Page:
James Bond Theme Songs
The James Bond franchise is a globally recognized and widely admired series of British spy films, known for its action-packed sequences, compelling storytelling, and James Bond Theme Songs.
First brought to the silver screen in 1962, the series is based on the literary character created by Ian Fleming in 1953. This franchise has delivered 25 films to date and has introduced us to several actors playing the iconic character of Agent 007.
Almost as iconic as the character of Bond himself, the theme songs of play a significant role in shaping the film. James Bond Theme Songs are not mere additions to the soundtrack. They carry the essence of the film, encapsulating its mood, its spirit, and often hinting at the underlying narrative.
Often performed by some of the most notable artists of the time, these songs have become timeless pieces of music that are indelibly linked to the image of the suave and sophisticated secret agent.
The opening sequences, with their striking visual montages, are as eagerly anticipated as the films themselves, and are always one of the main talking points of any Bond film. In this article, we take a look at each James Bond Theme Song in order of release.
James Bond Theme Songs – 1960s
James Bond Theme – John Barry & Orchestra, Monty Norman
The iconic James Bond Theme, written by Monty Norman and arranged by John Barry & Orchestra for 1962’s Dr. No, is now synonymous with James Bond. Instantly recognizable, the theme‘s surf rock-style guitar riff, underscored by brassy orchestral flourishes, creates a musical motif that captures Bond’s mix of elegance and action.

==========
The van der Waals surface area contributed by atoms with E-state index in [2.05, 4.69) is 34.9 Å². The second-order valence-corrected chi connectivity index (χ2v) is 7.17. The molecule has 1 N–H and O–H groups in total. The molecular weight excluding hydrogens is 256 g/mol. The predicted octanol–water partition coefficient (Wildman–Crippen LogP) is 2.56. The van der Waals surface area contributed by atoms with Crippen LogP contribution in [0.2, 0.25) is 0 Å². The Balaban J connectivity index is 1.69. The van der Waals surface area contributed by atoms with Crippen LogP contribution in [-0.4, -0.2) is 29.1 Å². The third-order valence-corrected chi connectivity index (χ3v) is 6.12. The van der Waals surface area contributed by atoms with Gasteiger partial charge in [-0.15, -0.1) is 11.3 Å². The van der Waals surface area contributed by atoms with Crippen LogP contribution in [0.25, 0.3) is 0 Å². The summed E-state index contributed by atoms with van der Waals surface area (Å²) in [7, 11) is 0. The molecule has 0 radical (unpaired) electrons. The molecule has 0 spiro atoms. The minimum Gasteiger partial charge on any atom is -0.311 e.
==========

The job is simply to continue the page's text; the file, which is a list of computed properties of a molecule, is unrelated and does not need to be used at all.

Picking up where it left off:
It is not just a piece of music. It’s a cultural symbol, encapsulating over six decades of Bond’s cinematic charisma. It has been adapted and reprised across the series, but has featured in every Bond film.
From Russia with Love sung by Matt Monro
The theme song for From Russia with Love, performed by the velvet-voiced Matt Monro, stands as a classic in the James Bond canon. Released in 1963, the song is emblematic of its era, embodying a luxurious and romantic crooning style that contrasts with the high-octane adventure of the film.
Composed by John Barry with lyrics by Lionel Bart, the song marries sweeping strings and a lush melody to create an atmosphere of intrigue and longing. Monro’s dulcet tones bring a warmth and emotional depth to the song, making it an unforgettable part of the James Bond musical legacy.
Goldfinger sung by Shirley Basset
The Goldfinger theme, sung by Shirley Bassey, is a powerhouse in the James Bond series. Released in 1964, this song perfectly encapsulates the glamour and danger inherent in Bond’s world.